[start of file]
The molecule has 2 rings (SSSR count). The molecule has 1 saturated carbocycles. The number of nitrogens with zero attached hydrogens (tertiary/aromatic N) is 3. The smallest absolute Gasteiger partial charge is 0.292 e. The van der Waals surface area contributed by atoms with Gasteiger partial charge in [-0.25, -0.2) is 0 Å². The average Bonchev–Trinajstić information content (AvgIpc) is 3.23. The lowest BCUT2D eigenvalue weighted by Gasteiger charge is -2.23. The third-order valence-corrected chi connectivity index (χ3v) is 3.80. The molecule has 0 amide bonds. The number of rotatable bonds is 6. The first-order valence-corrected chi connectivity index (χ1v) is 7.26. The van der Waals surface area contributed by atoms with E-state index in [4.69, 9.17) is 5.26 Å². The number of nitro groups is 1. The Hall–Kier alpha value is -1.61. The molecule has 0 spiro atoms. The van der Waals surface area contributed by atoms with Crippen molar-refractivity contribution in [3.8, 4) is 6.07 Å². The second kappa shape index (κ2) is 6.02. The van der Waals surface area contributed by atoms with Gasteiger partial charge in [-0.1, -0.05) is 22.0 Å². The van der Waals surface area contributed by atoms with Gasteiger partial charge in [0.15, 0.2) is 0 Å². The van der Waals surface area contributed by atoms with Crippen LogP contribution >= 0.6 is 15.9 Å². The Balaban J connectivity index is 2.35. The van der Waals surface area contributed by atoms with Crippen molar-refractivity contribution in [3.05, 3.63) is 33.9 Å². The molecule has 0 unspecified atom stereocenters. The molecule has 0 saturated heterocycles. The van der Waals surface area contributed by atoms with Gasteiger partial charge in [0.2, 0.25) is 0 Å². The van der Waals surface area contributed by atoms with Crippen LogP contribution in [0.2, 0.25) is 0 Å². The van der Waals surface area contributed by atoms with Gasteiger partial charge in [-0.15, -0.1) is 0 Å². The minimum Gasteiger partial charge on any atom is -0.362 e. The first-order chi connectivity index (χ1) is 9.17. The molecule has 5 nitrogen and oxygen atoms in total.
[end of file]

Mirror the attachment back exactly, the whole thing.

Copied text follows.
The molecule has 2 rings (SSSR count). The molecule has 1 saturated carbocycles. The number of nitrogens with zero attached hydrogens (tertiary/aromatic N) is 3. The smallest absolute Gasteiger partial charge is 0.292 e. The van der Waals surface area contributed by atoms with Gasteiger partial charge in [-0.25, -0.2) is 0 Å². The average Bonchev–Trinajstić information content (AvgIpc) is 3.23. The lowest BCUT2D eigenvalue weighted by Gasteiger charge is -2.23. The third-order valence-corrected chi connectivity index (χ3v) is 3.80. The molecule has 0 amide bonds. The number of rotatable bonds is 6. The first-order valence-corrected chi connectivity index (χ1v) is 7.26. The van der Waals surface area contributed by atoms with E-state index in [4.69, 9.17) is 5.26 Å². The number of nitro groups is 1. The Hall–Kier alpha value is -1.61. The molecule has 0 spiro atoms. The van der Waals surface area contributed by atoms with Crippen molar-refractivity contribution in [3.8, 4) is 6.07 Å². The second kappa shape index (κ2) is 6.02. The van der Waals surface area contributed by atoms with Gasteiger partial charge in [-0.1, -0.05) is 22.0 Å². The van der Waals surface area contributed by atoms with Gasteiger partial charge in [0.15, 0.2) is 0 Å². The van der Waals surface area contributed by atoms with Crippen LogP contribution >= 0.6 is 15.9 Å². The Balaban J connectivity index is 2.35. The van der Waals surface area contributed by atoms with Crippen molar-refractivity contribution in [3.05, 3.63) is 33.9 Å². The molecule has 0 unspecified atom stereocenters. The molecule has 0 saturated heterocycles. The van der Waals surface area contributed by atoms with Gasteiger partial charge in [0.2, 0.25) is 0 Å². The van der Waals surface area contributed by atoms with Crippen LogP contribution in [0.2, 0.25) is 0 Å². The van der Waals surface area contributed by atoms with Gasteiger partial charge in [-0.15, -0.1) is 0 Å². The minimum Gasteiger partial charge on any atom is -0.362 e. The first-order chi connectivity index (χ1) is 9.17. The molecule has 5 nitrogen and oxygen atoms in total.